Trumponomics: The Global Implications

On January 21st, when President Donald J. Trump took the oath of office to serve as the President of the United States of America, he instantaneously acquired unparalleled capacity to shape the global economy. The President of the United States wields such tremendous power in terms of global economics that he could either single-handedly commence a debilitating, world-wide recession or choose to foster an era of economic globalization and widespread prosperity. Among other things, Trump’s economic agenda has been highly scrutinized by his political counterparts, renowned financiers, and economists alike. The global bandwidth of the President’s fiscal policy primarily rests on its ability to enact change through shifts in American trade diplomacy.

First and foremost, President Trump hopes to reduce America’s trade deficit through a mixture of protectionism and mercantilism. In his recently published op-ed in The Wall Street Journal, Peter Navarro, the director of the White House’s National Trade Council, outlined the Trump Administration’s intentions to expand US exports, reduce imports, and, all the while, reduce America’s merchandise trade deficit — a reduction that the Trump administration thinks will increase the United States’ wealth and economic growth. In the execution of this plan, Trump claims that he will leave the ashes of instrumental trade agreements like NAFTA (The North American Free Trade Agreement) and the Trans-Pacific Partnership in his wake. While the idea of decreasing the trade deficit and increasing exports seems appealing on paper, most economists disagree with the premise of the idea. For instance, Peter Navarro and President Trump view an increasing trade deficit as a negative occurrence, but Richard Epstein, a member of the Hoover Institution, views the idea behind a trade deficit as potentially positive. Since the balance of payments must always add up to zero, the automatic ballast for a trade deficit comes in the form of foreign direct investment. Epstein believes that a trade deficit epitomizes the notion that one country has convinced firms and investors from other countries to invest in it (capital is flowing in), where their financial support (foreign direct investment) can be used to spur economic development in the form of jobs, technological innovation, and other ways. In the case of American automakers, outsourcing the manufacturing of automobile parts to other countries, where labor is cheaper, is not a bad thing, as it allows automakers to increase output, increase margins, and more efficiently sell their cars in domestic markets. Engaging in trade diplomacy (predominantly with the use of tariffs) and thus making it harder for US companies to manufacture in countries with lower production costs can be potentially debilitating for these firms because it reduces their ability to remain competitive in an increasingly globalized trade spectrum.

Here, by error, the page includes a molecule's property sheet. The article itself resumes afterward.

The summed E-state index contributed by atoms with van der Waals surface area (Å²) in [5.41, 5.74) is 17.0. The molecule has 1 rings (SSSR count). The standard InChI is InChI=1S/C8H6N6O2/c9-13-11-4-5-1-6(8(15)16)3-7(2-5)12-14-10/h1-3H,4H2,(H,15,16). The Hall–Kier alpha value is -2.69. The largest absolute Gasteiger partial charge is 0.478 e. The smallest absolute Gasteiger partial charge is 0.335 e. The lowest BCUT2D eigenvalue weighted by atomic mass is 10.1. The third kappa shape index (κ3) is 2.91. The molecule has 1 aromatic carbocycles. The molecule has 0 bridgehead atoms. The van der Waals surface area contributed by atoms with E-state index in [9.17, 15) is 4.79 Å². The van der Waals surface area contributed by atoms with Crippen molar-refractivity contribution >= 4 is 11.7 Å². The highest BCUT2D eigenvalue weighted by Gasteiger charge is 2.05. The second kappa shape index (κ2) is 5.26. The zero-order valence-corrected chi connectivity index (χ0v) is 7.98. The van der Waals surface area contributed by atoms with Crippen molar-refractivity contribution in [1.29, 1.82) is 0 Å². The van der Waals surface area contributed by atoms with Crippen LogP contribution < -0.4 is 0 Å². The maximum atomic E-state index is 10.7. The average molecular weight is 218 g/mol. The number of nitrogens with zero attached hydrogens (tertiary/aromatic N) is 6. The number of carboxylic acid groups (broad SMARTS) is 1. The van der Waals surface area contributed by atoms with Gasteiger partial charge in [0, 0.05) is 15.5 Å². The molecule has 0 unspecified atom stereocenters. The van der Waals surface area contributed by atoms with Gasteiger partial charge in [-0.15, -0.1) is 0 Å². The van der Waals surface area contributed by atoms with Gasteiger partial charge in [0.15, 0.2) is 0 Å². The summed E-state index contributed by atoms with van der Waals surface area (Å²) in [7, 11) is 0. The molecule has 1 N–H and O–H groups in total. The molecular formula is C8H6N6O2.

One of the principal parts of Navarro’s argument lies in the equation that determines a country’s GDP (gross domestic product). For reference, GDP represents a country’s total economic output (goods and services produced) in a calendar year. The equation of the GDP is C (consumption), plus I (investment), plus G (Government Spending), plus nX (exports minus imports). Navarro believes that increasing the US’s nX value will result in an increasing GDP and a healthier economy. However, what the Trump Administration does not realize is that the trade deficit itself is a very small part of the United States’ GDP in the first place. According to the Bureau of Economic Analysis, in 2016 the trade deficit stood at about $500 billion while private investment and consumption — two other parts of the U.S. GDP — stood at $3 trillion and $12.8 trillion, respectively. If we look at the disparity between the relative sizes of the trade deficit and other GDP components, we understand that using policy to augment other GDP components rather than nX would have a far larger effect of the U.S. economy. Even if Navarro is correct in his assumption that a trade deficit is an indication of a weak economy and, therefore, needs to be corrected, history stands defiantly in his path. During the Great Depression, the United States was exporting an exponentially larger amount of goods than it was importing. Conversely, during the Clinton administration, the US economy was booming, with full employment and roaring economic growth, but simultaneously featured a skyrocketing trade deficit.

Imposing tariffs and destroying trade agreements will severely strain the health of the global economy because it will not only hurt American firms by causing them to be inefficient but it will also harm foreign-based manufacturers who rely on U.S. trade to survive. Global trade is a quintessential manifestation of a symbiotic relationship, a relationship where both parties involved benefit from the transaction. Canada, Germany, Japan, Mexico, and China have already notified the Trump administration that President Trump’s economic policies are concerning. Destroying agreements like NAFTA and imposing harsh tariffs on imported goods will categorically ravage the global economy, leaving the US economy at the center of the shambles — a possibility that I certainly hope does not become a reality.